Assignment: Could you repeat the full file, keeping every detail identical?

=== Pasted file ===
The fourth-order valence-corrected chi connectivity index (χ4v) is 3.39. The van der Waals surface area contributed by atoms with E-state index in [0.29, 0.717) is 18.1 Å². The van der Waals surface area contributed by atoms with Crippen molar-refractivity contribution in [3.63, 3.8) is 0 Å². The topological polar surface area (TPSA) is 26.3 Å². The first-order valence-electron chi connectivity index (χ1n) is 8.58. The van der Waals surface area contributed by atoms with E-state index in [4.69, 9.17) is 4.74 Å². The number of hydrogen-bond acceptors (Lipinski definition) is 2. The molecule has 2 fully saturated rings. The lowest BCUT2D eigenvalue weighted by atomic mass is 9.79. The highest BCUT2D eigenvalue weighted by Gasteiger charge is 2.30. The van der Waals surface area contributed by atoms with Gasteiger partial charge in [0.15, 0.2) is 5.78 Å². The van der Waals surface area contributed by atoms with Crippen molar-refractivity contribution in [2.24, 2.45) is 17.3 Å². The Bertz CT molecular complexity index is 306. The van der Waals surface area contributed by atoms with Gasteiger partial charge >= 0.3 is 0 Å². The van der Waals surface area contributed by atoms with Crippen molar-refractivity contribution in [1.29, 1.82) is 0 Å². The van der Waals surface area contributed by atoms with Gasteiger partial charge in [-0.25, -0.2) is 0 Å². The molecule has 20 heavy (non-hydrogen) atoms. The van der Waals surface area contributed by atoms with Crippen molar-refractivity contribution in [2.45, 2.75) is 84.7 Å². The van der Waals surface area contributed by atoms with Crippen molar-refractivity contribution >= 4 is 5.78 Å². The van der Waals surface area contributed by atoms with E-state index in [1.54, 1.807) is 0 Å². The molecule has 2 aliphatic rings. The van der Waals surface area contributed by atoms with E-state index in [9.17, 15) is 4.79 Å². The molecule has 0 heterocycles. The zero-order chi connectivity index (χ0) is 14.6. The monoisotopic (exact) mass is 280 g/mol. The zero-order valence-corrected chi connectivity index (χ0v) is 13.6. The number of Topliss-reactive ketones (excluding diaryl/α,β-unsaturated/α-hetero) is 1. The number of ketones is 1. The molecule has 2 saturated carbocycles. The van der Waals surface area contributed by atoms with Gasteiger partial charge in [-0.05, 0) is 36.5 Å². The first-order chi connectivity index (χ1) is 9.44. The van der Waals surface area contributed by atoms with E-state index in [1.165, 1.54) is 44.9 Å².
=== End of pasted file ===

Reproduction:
The fourth-order valence-corrected chi connectivity index (χ4v) is 3.39. The van der Waals surface area contributed by atoms with E-state index in [0.29, 0.717) is 18.1 Å². The van der Waals surface area contributed by atoms with Crippen molar-refractivity contribution in [3.63, 3.8) is 0 Å². The topological polar surface area (TPSA) is 26.3 Å². The first-order valence-electron chi connectivity index (χ1n) is 8.58. The van der Waals surface area contributed by atoms with E-state index in [4.69, 9.17) is 4.74 Å². The number of hydrogen-bond acceptors (Lipinski definition) is 2. The molecule has 2 fully saturated rings. The lowest BCUT2D eigenvalue weighted by atomic mass is 9.79. The highest BCUT2D eigenvalue weighted by Gasteiger charge is 2.30. The van der Waals surface area contributed by atoms with Gasteiger partial charge in [0.15, 0.2) is 5.78 Å². The van der Waals surface area contributed by atoms with Crippen molar-refractivity contribution in [2.24, 2.45) is 17.3 Å². The Bertz CT molecular complexity index is 306. The van der Waals surface area contributed by atoms with Gasteiger partial charge >= 0.3 is 0 Å². The van der Waals surface area contributed by atoms with Crippen molar-refractivity contribution in [1.29, 1.82) is 0 Å². The van der Waals surface area contributed by atoms with Gasteiger partial charge in [-0.25, -0.2) is 0 Å². The molecule has 20 heavy (non-hydrogen) atoms. The van der Waals surface area contributed by atoms with Crippen molar-refractivity contribution in [2.45, 2.75) is 84.7 Å². The van der Waals surface area contributed by atoms with Crippen molar-refractivity contribution >= 4 is 5.78 Å². The van der Waals surface area contributed by atoms with E-state index in [1.54, 1.807) is 0 Å². The molecule has 2 aliphatic rings. The van der Waals surface area contributed by atoms with E-state index in [9.17, 15) is 4.79 Å². The molecule has 0 heterocycles. The zero-order chi connectivity index (χ0) is 14.6. The monoisotopic (exact) mass is 280 g/mol. The zero-order valence-corrected chi connectivity index (χ0v) is 13.6. The number of Topliss-reactive ketones (excluding diaryl/α,β-unsaturated/α-hetero) is 1. The number of ketones is 1. The molecule has 2 saturated carbocycles. The van der Waals surface area contributed by atoms with Gasteiger partial charge in [-0.05, 0) is 36.5 Å². The first-order chi connectivity index (χ1) is 9.44. The van der Waals surface area contributed by atoms with E-state index in [1.165, 1.54) is 44.9 Å².